"There is such a thing as the gift of tears and Bishop Kallistos writes of this in a chapter of one of his books so I do not deny that you experienced this...."
On another discussion list I came across the following story about an Orthodox Saint who experienced tears as a kind of gift. Hope it contributes something....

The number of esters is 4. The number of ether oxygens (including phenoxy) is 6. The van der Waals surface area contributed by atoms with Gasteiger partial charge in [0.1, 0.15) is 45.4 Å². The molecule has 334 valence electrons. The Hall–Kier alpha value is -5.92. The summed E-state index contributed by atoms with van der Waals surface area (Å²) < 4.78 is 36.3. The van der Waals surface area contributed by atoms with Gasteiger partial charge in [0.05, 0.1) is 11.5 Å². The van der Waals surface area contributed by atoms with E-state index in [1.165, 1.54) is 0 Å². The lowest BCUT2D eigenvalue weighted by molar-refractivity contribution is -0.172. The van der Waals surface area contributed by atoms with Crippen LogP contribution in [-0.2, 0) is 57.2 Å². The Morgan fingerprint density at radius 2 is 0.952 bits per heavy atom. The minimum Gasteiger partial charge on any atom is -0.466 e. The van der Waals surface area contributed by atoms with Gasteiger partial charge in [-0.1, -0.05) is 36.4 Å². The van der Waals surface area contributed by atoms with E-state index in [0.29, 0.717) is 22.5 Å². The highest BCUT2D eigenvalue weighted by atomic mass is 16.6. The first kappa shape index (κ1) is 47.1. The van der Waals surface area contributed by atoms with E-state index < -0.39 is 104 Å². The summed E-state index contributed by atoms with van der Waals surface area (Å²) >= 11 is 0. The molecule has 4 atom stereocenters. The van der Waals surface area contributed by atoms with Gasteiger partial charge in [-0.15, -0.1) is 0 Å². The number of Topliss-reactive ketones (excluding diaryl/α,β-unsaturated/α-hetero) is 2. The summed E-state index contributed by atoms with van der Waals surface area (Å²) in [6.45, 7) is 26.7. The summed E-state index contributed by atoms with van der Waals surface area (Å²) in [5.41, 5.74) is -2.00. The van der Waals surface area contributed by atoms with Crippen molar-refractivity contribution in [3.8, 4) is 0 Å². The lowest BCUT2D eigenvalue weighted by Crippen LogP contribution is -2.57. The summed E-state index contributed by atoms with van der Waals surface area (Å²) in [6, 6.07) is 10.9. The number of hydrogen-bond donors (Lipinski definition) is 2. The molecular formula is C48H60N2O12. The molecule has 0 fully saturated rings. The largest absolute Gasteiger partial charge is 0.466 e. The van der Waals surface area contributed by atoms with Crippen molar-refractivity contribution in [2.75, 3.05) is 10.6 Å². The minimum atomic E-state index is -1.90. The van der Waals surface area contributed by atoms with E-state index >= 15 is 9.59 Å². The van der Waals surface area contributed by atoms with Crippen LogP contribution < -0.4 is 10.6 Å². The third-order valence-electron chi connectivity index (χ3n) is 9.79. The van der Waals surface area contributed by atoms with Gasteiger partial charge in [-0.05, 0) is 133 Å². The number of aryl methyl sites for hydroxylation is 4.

"Everyone was amazed at all the things that were done through St. Z'ura and at the deeds of power wrought through his prayer, and gave thanks to God, and especially at his labors and his petitions and his crying and his tears night and day, so that not one hour ever passed from him without his knocking at God's door. Even when he was sitting and speaking with men, because his mind was dwelling above in heaven among the angels, his tears would suddenly gush forth perforce, while he did not wish to do this before men, and sobs would spring up in him, and he would beat his two hands upon his face, and rest his head upon his knees, and thus he would cry loudly. And sometimes, when he was displaying the cheerful appearance of laughter with his lips, in the middle of his speech at which he displayed the appearance of laughing sobs overpowered him, insomuch that while speaking with us he often did so, until by virtue of the freedom which I enjoyed with him I went so far as to presume to say, "Why is it, our father, that in the midst of laughing you are thus suddenly saddened by weeping? This tells us that your mind is not occupied with us or in that which you are saying to us, that sorrow thus suddenly seizes you." But he would say to me, "Know, my son, that I did not want to do this while speaking, and my sins suddenly occur to my mind, and turn my joy to distress."